Benetton shock advertising  

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"The corporation most conspicuous in its use of AIDS in advertising is Benetton. In one of the most notorious ad campaigns of the 1980s and 1990s, it uses charged documentary images of violence, disaster, and controversy to sell clothing."--Tangled Memories (1997) by Marita Sturken

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Kunstformen der Natur (1904) by Ernst Haeckel
Kunstformen der Natur (1904) by Ernst Haeckel

Benetton Group in the 1980s and 1990s were famous for their shock advertising.

There was an ad of a priest and a nun kissing, a black woman breastfeeding a white baby, and death row inmates.

Benetton has come under particular scrutiny for the use of shock advertisements in its campaigns, leading to public outrage and consumer complaints. However, several of Benetton’s advertisements have also been the subject of much praise for heightening awareness of significant social issues and for “taking a stand” against infringements on human rights, civil liberties, and environmental rights. Benetton’s advertisements have featured images of portions of men’s and women’s bodies with tattoos that say “HIV Positive”, a Black woman breastfeeding a White infant (which could be celebrated as a championing image of racial diversity or raising awareness of racial issues yet was also denounced for its historical connotations when black women, during slavery, were often required to become caretakers for white children), a priest and a nun leaning to kiss each other, as well as a group of real death row inmates (alluding to issues concerning capital punishment). Other shocking advertisements released by Benetton include an image of a duck covered in oil (addressing issues of oil spillage and the cleanliness of oceans), David Kirby dying of AIDS, a soldier holding a human bone, as well as a newborn infant still attached to its umbilical cord, which "was intended as an anthem to life, but was one of the most censured visuals in the history of Benetton ads."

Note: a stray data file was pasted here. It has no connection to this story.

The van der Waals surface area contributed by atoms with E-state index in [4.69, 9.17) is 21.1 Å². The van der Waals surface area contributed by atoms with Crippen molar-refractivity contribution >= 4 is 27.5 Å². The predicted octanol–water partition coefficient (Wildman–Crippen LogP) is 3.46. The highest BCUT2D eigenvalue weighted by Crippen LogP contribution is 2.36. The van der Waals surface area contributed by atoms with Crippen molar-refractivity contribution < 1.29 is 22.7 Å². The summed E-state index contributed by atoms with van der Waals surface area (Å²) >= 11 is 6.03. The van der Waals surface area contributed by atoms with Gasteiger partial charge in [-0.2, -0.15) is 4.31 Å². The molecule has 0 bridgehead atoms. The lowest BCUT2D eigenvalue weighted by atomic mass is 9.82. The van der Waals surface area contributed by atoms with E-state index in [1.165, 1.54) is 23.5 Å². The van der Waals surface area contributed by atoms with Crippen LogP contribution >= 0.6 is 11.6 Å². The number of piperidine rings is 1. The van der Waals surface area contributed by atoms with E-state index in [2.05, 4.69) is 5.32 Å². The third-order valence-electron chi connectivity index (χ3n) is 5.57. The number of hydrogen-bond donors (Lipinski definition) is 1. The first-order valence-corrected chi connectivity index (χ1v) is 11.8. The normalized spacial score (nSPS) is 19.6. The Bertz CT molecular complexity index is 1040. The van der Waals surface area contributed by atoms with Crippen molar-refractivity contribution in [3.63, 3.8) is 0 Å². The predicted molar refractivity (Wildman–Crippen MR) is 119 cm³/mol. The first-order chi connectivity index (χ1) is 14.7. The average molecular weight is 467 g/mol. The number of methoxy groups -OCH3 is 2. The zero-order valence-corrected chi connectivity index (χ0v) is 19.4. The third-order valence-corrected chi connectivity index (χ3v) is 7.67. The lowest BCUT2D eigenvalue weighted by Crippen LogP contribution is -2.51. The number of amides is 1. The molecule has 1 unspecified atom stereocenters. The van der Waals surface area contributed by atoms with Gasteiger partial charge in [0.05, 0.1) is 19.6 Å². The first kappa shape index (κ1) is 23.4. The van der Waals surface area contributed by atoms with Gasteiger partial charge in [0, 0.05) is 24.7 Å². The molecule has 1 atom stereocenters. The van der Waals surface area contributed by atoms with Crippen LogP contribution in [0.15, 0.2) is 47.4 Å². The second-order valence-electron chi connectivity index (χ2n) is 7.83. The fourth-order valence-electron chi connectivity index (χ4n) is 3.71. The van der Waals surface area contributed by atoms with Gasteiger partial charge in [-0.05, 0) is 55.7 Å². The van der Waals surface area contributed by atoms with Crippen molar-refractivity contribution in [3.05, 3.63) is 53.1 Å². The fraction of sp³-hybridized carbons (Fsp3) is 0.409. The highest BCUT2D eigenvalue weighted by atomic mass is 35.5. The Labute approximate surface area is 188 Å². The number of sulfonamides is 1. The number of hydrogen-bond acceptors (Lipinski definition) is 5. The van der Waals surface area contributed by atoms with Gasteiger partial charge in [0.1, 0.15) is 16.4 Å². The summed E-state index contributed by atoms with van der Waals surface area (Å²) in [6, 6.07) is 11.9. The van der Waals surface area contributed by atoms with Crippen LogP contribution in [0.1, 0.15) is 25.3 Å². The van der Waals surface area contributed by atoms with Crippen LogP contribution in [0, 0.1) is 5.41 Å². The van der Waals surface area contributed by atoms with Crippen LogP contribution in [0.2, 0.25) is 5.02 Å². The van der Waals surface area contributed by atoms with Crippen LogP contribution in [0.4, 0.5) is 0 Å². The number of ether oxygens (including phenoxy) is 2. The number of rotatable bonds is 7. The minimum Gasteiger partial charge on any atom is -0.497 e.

Oliviero Toscani, a photographer for Benetton who contributed to many of its shocking advertisements, said, regarding the advertisement he created of a man dying from AIDS, that he wanted "to use the forum of poster advertising to make people aware of this [AIDS] tragedy at a time when no-one dared to show AIDS patients."


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